Obstacles and Opportunities in the Red Sea of Transition (Ex. 14)

the-aliens-get-to-know-more-about-humanity-by-watching-the-interactions-of-the-people-in-deep-core

This is the message I brought to New Garden Friends Meeting on August 30th, 2015.

I hope, in the time that we have together, to begin to open up a terrain for all of us in the face of three critical transitions that this NGFM is facing:

  • The pastoral transition of Margaret Webb and family
  • The leadership transition of Max Carter from Friends Center director
  • The community transition in the fact that you’ve been expelled from your Yearly Meeting.

I want to approach this topic of transition by looking at the Exodus 14 and the Hebrew people’s Flight from Egypt and crossing over the Red Sea.

I see the Hebrews’ crossing the Red Sea as a metaphor for what it means for the people of God to face the tragic reality of what it means to remain faithful in the face of change.

Or another way to put this is:

The Red Sea signifies a deeply transformative experience for those who pass through and learn how to embrace change as an opening, rather than an obstacle, for growth.

In moments of great transition and change, such as you are facing, there is no guarantee that we will learn, and grow from these events. For some, what you face may become an obstacle to growth, but in our desire to pursue wholeness, let’s commit to seeing all of these things as openings or opportunities for greater depth of presence, prayer, and commitment to communal listening. Continue reading Obstacles and Opportunities in the Red Sea of Transition (Ex. 14)

Origin Stories and Midwives of the Spirit (John 3)

This is my last prepared message given to Camas Friends Church (June 21, 2015).

Jesus answered, “Very truly, I tell you, no one can enter the kingdom of God without being born of water and Spirit. What is born of the flesh is flesh, and what is born of the Spirit is spirit.” (John 3:5–6 NRSV)

The Power of Origin Stories

For a moment, I want you to think about the power of origin stories. Origin stories are birth stories, but often applied to how a certain comic book character became a superhero (Wikipedia). Continue reading Origin Stories and Midwives of the Spirit (John 3)

A Fantastic, Participatory, Quaker Meeting

 

This is my commandment, that you love one another as I have loved you. No one has greater love than this, to lay down one’s life for one’s friends. You are my friends if you do what I command you. I do not call you servants any longer, because the servant does not know what the master is doing; but I have called you friends, because I have made known to you everything that I have heard from my Father. (John 15:12–15)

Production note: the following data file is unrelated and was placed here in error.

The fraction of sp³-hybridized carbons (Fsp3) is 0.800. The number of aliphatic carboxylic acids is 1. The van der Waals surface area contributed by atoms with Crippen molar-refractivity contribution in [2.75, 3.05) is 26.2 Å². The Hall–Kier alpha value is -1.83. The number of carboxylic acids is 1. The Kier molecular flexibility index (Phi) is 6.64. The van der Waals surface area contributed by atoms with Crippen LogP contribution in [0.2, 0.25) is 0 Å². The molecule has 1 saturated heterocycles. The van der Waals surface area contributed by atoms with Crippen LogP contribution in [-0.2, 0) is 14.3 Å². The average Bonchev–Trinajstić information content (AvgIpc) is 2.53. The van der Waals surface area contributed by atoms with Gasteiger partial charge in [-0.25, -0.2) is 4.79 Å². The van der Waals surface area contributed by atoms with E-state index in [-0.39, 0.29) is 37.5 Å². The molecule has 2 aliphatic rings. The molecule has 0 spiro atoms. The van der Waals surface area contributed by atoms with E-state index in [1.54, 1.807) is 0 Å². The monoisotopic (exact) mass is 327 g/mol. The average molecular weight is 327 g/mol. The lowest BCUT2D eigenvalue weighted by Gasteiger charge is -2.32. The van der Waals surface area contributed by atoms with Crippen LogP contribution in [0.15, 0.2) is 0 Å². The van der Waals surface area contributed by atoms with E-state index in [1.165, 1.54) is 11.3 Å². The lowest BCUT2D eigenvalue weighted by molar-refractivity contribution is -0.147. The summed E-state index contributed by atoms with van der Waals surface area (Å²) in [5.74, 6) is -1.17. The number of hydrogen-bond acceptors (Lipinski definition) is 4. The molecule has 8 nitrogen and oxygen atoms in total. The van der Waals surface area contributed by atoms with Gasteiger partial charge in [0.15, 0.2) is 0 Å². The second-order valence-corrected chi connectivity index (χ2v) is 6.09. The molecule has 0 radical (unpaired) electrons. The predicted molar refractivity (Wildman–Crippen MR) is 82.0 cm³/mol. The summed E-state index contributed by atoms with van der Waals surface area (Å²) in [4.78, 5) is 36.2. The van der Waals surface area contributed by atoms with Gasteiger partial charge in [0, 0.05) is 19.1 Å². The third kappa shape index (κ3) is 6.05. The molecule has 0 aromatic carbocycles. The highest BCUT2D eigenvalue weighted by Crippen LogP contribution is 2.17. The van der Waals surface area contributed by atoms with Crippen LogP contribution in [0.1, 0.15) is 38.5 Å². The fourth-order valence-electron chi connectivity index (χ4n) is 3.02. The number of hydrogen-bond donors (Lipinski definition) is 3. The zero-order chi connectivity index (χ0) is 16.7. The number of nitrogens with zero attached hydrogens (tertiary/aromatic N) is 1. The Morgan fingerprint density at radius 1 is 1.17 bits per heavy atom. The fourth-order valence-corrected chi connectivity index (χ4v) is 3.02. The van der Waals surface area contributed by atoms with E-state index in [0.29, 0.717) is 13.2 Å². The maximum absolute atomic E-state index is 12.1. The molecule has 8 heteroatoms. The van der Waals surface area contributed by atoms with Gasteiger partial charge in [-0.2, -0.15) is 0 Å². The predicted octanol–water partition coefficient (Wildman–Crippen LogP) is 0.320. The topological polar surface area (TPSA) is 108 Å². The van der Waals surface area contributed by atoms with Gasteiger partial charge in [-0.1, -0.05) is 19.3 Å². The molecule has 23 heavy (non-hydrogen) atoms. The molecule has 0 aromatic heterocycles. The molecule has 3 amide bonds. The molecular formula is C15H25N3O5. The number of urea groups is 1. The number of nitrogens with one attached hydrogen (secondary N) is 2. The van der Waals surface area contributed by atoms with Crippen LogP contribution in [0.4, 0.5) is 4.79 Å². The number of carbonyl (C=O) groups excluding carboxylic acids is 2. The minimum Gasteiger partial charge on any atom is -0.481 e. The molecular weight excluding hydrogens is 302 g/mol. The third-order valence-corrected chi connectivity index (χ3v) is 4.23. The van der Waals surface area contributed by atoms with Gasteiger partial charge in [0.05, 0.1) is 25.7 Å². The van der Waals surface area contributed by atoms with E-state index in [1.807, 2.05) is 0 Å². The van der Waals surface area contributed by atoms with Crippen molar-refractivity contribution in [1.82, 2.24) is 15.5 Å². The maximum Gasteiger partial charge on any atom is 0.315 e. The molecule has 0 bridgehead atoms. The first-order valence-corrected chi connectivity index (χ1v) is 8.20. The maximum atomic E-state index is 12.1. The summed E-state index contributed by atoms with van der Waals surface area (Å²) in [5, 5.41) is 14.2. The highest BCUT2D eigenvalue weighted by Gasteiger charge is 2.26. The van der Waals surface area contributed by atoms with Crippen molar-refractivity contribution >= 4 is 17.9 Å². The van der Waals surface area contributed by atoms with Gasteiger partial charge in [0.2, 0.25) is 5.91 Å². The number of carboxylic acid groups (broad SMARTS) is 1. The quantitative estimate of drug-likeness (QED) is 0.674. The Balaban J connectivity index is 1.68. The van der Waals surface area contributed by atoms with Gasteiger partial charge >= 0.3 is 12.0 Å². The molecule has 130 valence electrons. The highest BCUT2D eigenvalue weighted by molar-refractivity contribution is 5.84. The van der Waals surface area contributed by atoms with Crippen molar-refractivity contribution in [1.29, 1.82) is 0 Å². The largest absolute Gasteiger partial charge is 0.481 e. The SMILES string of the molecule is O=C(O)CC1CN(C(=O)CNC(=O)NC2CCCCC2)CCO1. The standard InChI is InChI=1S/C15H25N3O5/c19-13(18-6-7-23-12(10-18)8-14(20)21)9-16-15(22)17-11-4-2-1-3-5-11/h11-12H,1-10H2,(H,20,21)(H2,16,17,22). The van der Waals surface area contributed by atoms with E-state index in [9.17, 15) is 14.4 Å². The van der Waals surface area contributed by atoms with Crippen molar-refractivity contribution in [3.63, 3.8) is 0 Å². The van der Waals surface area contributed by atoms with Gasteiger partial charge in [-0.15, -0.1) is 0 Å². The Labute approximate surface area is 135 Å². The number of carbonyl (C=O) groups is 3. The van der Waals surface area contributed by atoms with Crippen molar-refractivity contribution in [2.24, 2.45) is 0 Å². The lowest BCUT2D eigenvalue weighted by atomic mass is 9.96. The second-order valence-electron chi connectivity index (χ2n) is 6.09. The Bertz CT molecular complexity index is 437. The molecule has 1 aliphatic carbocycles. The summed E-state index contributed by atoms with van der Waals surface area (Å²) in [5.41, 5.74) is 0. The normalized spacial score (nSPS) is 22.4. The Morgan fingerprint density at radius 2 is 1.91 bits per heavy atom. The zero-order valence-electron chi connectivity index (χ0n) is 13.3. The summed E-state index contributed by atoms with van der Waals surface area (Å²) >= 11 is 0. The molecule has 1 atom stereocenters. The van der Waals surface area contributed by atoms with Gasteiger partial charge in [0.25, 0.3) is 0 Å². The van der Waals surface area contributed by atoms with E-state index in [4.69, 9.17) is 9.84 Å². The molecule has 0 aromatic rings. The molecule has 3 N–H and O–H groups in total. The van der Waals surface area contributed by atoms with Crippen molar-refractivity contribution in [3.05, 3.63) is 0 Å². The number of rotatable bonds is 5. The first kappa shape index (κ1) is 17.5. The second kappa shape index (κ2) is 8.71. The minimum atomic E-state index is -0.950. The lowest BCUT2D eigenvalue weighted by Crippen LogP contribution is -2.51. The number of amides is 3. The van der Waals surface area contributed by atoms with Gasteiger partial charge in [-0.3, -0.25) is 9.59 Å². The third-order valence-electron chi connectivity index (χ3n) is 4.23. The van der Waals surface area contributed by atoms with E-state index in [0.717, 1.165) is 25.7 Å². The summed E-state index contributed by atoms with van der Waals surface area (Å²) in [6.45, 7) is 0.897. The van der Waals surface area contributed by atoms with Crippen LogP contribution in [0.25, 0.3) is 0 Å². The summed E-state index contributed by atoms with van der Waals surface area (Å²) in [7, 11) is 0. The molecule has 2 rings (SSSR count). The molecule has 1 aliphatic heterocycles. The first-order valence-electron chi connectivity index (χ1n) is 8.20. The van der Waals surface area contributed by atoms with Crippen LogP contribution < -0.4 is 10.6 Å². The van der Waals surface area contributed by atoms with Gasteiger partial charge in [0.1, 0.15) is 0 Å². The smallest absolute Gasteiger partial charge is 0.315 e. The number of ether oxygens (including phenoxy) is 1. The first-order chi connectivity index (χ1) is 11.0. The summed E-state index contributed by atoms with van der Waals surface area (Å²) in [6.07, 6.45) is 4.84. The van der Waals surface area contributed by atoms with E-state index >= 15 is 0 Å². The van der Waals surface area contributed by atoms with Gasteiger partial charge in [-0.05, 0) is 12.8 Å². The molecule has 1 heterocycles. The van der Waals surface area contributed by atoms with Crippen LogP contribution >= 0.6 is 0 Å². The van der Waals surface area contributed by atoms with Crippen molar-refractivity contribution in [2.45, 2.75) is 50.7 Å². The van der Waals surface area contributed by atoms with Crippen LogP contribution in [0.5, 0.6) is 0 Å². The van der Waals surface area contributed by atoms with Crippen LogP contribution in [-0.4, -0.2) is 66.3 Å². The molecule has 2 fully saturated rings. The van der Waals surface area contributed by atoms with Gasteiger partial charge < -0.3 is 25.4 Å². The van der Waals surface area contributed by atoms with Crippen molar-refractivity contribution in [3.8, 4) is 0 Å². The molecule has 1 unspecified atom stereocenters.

Fantastic Mr. Fox

 

The third strength I see is that you are a participatory Quaker meeting (See First and Second Here).

Before I talk a little about what it means to be participatory, I want to say something about what it is not.

One of my favorite stories is the story about the Fantastic Mr. Fox. In the story, Mr. Fox, who is the fantastic one, would steal either a “plump Chicken from Boggis, a goose from Bunce, or a nice turkey from Bean.” And every evening these three farmers could never catch him for Mr. Fox was a clever and fantastic fox.

If you know the story then you know that what transpires between the protagonist and these crooked farmers is an epic battle. Armed with machinery and weapons the three farmers matched by the wits of Mr. Fox and the other animals. First the farmers dig up Mr. Fox’s home in the ground with shovels, then they get great big tractors and dig deeper into the ground, pushing Mr. Fox and his family further underground. The more Fox and the other animals escape the more “wild with rage” the farmers become.

First the farmers dig up Mr. Fox’s home in the ground with shovels, then they get great big tractors and dig deeper into the ground, pushing Mr. Fox and his family further underground. The more Fox and the other animals escape the more “wild with rage” the farmers become.

[Slide] Boggis, Bunce, and Bean
One fat, one short, one lean!
These menacing crooks
So different in looks
Are nonetheless equally mean!

Continue reading A Fantastic, Participatory, Quaker Meeting

A Remixed Church: Adaptation, Legos and Renewal (Isaiah 43:18-19)

Thus says the LORD, who makes a way in the sea, a path in the mighty waters, who brings out chariot and horse, army and warrior; they lie down, they cannot rise, they are extinguished, quenched like a wick: Do not remember the former things, or consider the things of old. I am about to do a new thing; now it springs forth, do you not perceive it? I will make a way in the wilderness and rivers in the desert.” (Isaiah 43:16–19 NRSV)

E. is going to do Lego demonstration for us. Prior to Sunday I have asked him if he would be willing to: